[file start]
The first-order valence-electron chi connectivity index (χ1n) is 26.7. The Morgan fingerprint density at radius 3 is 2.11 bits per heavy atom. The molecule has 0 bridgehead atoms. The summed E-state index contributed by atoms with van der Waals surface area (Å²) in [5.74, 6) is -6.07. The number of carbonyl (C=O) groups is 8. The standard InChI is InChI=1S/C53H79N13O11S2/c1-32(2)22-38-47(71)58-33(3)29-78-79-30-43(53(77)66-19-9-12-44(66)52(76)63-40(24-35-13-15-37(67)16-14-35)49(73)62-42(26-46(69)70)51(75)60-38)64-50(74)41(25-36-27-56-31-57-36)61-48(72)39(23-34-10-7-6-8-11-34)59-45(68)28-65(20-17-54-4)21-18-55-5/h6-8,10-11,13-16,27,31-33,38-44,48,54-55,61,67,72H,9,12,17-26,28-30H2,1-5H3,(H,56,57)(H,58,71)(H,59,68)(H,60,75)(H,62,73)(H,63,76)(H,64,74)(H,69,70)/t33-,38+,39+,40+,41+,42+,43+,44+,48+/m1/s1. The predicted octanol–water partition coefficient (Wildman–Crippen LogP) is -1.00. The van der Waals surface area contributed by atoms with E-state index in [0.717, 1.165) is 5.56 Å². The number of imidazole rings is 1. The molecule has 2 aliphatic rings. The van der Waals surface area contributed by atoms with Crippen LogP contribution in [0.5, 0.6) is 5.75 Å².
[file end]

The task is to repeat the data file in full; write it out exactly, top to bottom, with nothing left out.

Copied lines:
The first-order valence-electron chi connectivity index (χ1n) is 26.7. The Morgan fingerprint density at radius 3 is 2.11 bits per heavy atom. The molecule has 0 bridgehead atoms. The summed E-state index contributed by atoms with van der Waals surface area (Å²) in [5.74, 6) is -6.07. The number of carbonyl (C=O) groups is 8. The standard InChI is InChI=1S/C53H79N13O11S2/c1-32(2)22-38-47(71)58-33(3)29-78-79-30-43(53(77)66-19-9-12-44(66)52(76)63-40(24-35-13-15-37(67)16-14-35)49(73)62-42(26-46(69)70)51(75)60-38)64-50(74)41(25-36-27-56-31-57-36)61-48(72)39(23-34-10-7-6-8-11-34)59-45(68)28-65(20-17-54-4)21-18-55-5/h6-8,10-11,13-16,27,31-33,38-44,48,54-55,61,67,72H,9,12,17-26,28-30H2,1-5H3,(H,56,57)(H,58,71)(H,59,68)(H,60,75)(H,62,73)(H,63,76)(H,64,74)(H,69,70)/t33-,38+,39+,40+,41+,42+,43+,44+,48+/m1/s1. The predicted octanol–water partition coefficient (Wildman–Crippen LogP) is -1.00. The van der Waals surface area contributed by atoms with E-state index in [0.717, 1.165) is 5.56 Å². The number of imidazole rings is 1. The molecule has 2 aliphatic rings. The van der Waals surface area contributed by atoms with Crippen LogP contribution in [0.5, 0.6) is 5.75 Å².